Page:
The coursework covers a variety of topics, including medical terminology, anatomy and physiology, microbiology, pharmacology, and surgical procedures. Additionally, students gain hands-on experience through clinical rotations and practicums in real operating rooms.
After completing the program, it’s highly recommended to become a Certified Surgical Technologist (CST) by passing the certification exam administered by the National Board of Surgical Technology and Surgical Assisting (NBSTSA). Some states even require surgical technologists to be certified, and obtaining this certification can improve employment opportunities and enhance career growth.
Skills and Qualities of a Successful Surgical Technologist
Becoming a successful surgical technologist requires a unique combination of skills and qualities. Here are some of the most important traits that contribute to success in this field:
- Attention to detail: Surgical technologists must always be on their toes, ensuring every instrument is accounted for and the operating room remains sterile. A minor oversight could have serious consequences for the patient.
Manual dexterity and hand-eye coordination: These professionals need to be adept at handling delicate surgical instruments and ensuring they are in the right hands at the right time during surgery.
Adaptability: Procedures within the operating room can change quickly, and surgical technologists must be able to adjust to new situations and instructions efficiently.
Stress management: The OR can be a high-pressure environment, and surgical technologists need to remain calm and composed under pressure to perform their duties effectively.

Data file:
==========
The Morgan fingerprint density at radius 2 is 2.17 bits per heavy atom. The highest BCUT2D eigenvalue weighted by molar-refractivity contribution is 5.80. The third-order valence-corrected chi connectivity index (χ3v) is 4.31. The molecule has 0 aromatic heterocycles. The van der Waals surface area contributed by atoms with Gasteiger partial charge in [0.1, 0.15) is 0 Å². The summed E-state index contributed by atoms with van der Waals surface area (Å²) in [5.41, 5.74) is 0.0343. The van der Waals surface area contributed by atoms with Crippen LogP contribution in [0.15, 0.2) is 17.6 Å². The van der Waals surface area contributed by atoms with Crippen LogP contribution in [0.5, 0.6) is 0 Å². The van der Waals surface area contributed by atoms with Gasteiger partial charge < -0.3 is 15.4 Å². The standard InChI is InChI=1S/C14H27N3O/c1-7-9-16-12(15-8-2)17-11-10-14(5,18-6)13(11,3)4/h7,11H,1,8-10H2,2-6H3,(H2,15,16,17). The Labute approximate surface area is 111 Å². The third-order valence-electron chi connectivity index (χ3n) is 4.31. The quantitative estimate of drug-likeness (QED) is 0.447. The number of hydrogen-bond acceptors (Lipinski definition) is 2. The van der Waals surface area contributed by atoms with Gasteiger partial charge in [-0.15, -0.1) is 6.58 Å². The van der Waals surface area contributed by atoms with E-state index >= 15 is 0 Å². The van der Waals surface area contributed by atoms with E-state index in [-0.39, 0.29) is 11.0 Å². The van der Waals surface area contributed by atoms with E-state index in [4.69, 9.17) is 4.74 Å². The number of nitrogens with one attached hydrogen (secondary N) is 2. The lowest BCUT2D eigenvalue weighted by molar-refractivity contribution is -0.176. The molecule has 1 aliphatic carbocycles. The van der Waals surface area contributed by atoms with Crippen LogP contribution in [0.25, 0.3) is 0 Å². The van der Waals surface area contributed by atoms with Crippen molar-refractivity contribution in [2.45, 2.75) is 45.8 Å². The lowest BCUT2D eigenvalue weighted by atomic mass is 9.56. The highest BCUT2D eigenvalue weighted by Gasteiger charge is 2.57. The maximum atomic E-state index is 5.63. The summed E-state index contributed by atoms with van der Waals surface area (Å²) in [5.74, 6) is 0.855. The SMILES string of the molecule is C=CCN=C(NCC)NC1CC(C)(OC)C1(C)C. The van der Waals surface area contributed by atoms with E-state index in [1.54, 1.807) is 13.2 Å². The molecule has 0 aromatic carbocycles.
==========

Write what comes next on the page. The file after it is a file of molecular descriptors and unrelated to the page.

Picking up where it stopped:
Interpersonal skills: Surgical technologists work closely with other team members in the OR, so effective communication and teamwork skills are essential.
Stamina: These professionals stand for long periods during surgeries and might need to handle multiple procedures in a single day.
Job Outlook and Salary
According to the U.S. Bureau of Labor Statistics (BLS), the demand for surgical technologists is expected to grow by 7% between 2019 and 2029, which is faster than the average for all occupations. This growth is attributed to the aging population, which will likely require more surgical procedures in the coming years.
As of May 2020, the median annual wage for surgical technologists was $49,710, with the highest 10% earning more than $73,110. The highest-paying industries for this occupation include outpatient care centers, specialty hospitals, and general medical/surgical hospitals.
InProgression and Continuing Education
For those seeking career advancement, there are several options available. One possibility is becoming a Certified Surgical First Assistant (CSFA), which requires additional education and experience. As a CSFA, you’ll have a more hands-on role in the surgery, providing direct assistance to the surgeon and greater responsibility during the procedure.
You may also choose to specialize in a specific surgical discipline, such as open-heart surgery, neurosurgery, or orthopedics. These specialties often require additional training and may lead to higher pay and more satisfying career opportunities.
Continuing education is an essential aspect of maintaining your CST certification, as it ensures that you remain up-to-date with the latest advances in surgical technology and best practices. The Association of Surgical Technologists (AST) provides a variety of resources for ongoing professional development, including seminars, webinars, and conferences.
A career as a surgical technologist is both rewarding and challenging, offering a unique opportunity to work inside the operating room and contribute to the well-being of patients. With growing demand and various paths to career advancement, becoming a surgical technologist can be an excellent choice for those who want to make a difference in the world of healthcare.
Are you interested in becoming a surgical technologist, or do you have experience in this field? We would love to hear your thoughts and experiences in the comments below! And don’t forget to share this article with your friends who might be considering a career in the OR.